Letter from Leicester – Gelato included

Gelato Village Leicester, England

Gelato Village Leicester, England

The trip to Leicester was an impulse – something to do with the heatwave, and meeting Antonio De Vecchi and Daniele Taverna in Turin. All we talked about in Turin was food, and their passion was gelato…so much of a passion that they started Gelato Village in Leicester, England.

I’d never been to Leicester. Now I had two reasons to go.

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In St Ives as Emma storms the beaches of Cornwall

The cold breath of Storm Emma reaches Cornwall

The cold breath of Storm Emma reaches Cornwall

Should we go? Shouldn’t we go? Mad to go! Mad not to go! Outside the window the snow drifts … ominous and unsettled.

“If we can get out of here the middle looks quiet.”

“No storm here yet,” they assure us in St Ives.

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Happy Christmas … may there be peace and goodwill

The Phraser will be on pause for Christmas. Here is a tiny handmade video of carol singers on a train platform. This was filmed from the bridge over the tracks so it is all a bit long-distance – a meander, caught on our commute home. 🚂Best viewed with sound.🎄🎶🎆

Sidmouth FolkWeek – sun, rain, sea and song

Sidmouth, Devon, England

Sidmouth, Devon, England

Happiness … a folk festival set in a patchwork bowl beside the sea.

Early August means FolkWeek when Sidmouth, in Devon, ties bells below her knees, plumps her seafront with craft stalls, and flies a few tunes up her hillsides.

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Happy Easter! This year we’re in England.

Wisley Gardens in England

Wisley Gardens in England – ready for the Easter weekend

There is warmth and new green in the south this weekend.  The trees are fresh-leafed, there are bluebells in the woods, and there’s blossom on the verges … it’s beautiful.

And, of course, there are chocolate eggs … but not like in Naples, Italy.

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Two hours of stubborn defence kept England’s heart hopeful in Kiev last night.

Today hope might lie in a heap but a dusting of pride should remain – England did not collapse.  Steven Gerrard and John Terry held fast and the players and luck fell in behind them to deny the Italians the goals that seemed inevitable.

It all worked until the bitter, penalty end.

We followed the match commentary on BBC Radio 5 live as we travelled the Gatwick stretch of the M25.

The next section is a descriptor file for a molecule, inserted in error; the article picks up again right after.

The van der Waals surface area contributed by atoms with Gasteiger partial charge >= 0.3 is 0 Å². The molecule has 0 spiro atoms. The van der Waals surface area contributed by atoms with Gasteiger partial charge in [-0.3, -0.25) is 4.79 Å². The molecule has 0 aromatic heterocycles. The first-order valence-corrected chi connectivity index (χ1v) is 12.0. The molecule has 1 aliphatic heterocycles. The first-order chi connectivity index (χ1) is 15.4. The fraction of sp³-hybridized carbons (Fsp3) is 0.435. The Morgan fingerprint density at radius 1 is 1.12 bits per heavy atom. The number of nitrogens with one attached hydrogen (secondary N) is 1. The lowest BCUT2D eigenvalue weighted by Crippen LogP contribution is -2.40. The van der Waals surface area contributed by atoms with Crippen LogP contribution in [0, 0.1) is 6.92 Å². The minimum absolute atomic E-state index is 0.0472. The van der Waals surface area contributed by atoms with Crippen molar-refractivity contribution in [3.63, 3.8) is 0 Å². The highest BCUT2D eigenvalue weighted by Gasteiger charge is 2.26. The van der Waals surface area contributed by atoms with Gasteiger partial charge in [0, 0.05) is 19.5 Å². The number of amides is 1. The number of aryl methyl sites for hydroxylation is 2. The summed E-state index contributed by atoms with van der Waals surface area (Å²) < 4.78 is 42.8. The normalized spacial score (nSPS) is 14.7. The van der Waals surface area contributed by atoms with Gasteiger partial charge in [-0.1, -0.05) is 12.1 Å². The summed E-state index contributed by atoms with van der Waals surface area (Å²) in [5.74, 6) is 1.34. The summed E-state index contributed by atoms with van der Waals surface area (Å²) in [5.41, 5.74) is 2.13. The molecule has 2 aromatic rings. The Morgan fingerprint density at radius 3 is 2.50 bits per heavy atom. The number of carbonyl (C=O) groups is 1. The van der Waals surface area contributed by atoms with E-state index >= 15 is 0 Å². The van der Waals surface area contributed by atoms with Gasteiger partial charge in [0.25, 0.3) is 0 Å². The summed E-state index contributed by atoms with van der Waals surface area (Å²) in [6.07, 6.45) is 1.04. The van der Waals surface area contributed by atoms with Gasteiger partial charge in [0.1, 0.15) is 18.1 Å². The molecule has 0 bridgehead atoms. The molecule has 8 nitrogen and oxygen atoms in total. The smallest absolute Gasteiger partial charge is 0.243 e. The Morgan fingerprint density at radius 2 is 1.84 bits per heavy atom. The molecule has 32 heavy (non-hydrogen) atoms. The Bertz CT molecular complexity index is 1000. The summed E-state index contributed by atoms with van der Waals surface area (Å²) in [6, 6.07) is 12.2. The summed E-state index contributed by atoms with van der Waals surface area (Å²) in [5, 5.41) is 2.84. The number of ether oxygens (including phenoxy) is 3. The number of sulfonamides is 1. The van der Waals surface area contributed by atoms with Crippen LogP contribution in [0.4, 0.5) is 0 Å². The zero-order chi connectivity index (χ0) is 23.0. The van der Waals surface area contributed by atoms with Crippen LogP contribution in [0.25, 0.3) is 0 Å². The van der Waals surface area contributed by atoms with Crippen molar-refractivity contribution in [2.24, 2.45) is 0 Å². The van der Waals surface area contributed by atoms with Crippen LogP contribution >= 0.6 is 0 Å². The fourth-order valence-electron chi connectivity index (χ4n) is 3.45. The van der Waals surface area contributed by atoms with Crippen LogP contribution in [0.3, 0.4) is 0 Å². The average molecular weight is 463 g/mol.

The noise of the crowd pitched through the car as the commentators struggled to keep up with the pace of the opening moves.  Mario Balotelli, Antonio Cassano and Daniele De Rossi attacked the English goal forcing the pace and England on to the defensive.

Then back came England sweeping a ball into the poised hands of the Italian goalkeeper Gianluigi Buffon.

Perhaps it was at this point – with the ball in the hands of ‘superman’ Gigi Buffon – that the dream slowly started to shred.  The team in white fought and guarded but could never quite scatter the blue defence that hemmed them in and charged them down.  Tension and commentary slowly slipped their adrenalin.

The broadcast took on a new rhythm.  It rang to the pulse of Italian names – Riccardo Monolivo, Daniele De Rossi, Alessandro Diamanti.  The players seemed to bounce around the car – they claimed, they denied and always there was the everywhere Andrea Pirlo.  Again and again they paced the ball away from the weary legs of Wayne Rooney and tested the reactions of John Terry and Steven Gerrard.

Somehow England clung on, forcing the game past Kiev’s midnight and to a penalty shoot-out.

The M25 ran eerily quiet as the teams lined up to face the net for the final few minutes.  The commentators, hushed then frantic, covered the outcome.

It was the misses that did the intial damage – two to England and one to Italy.  Next Andrea Pirlo stepped forward and delivered the perfect ball – a measured kick that pushed England’s goalkeeper, Joe Hart, into awkward air and Italy back toward the semi-finals.

Then Antonio Nocerino and Alessandro Diamanti drove two more balls past Joe Hart.  As Italy reached 4 we heard the roar of Italian fans in Kiev.

The  M25, under a slim moon, must have heard it too.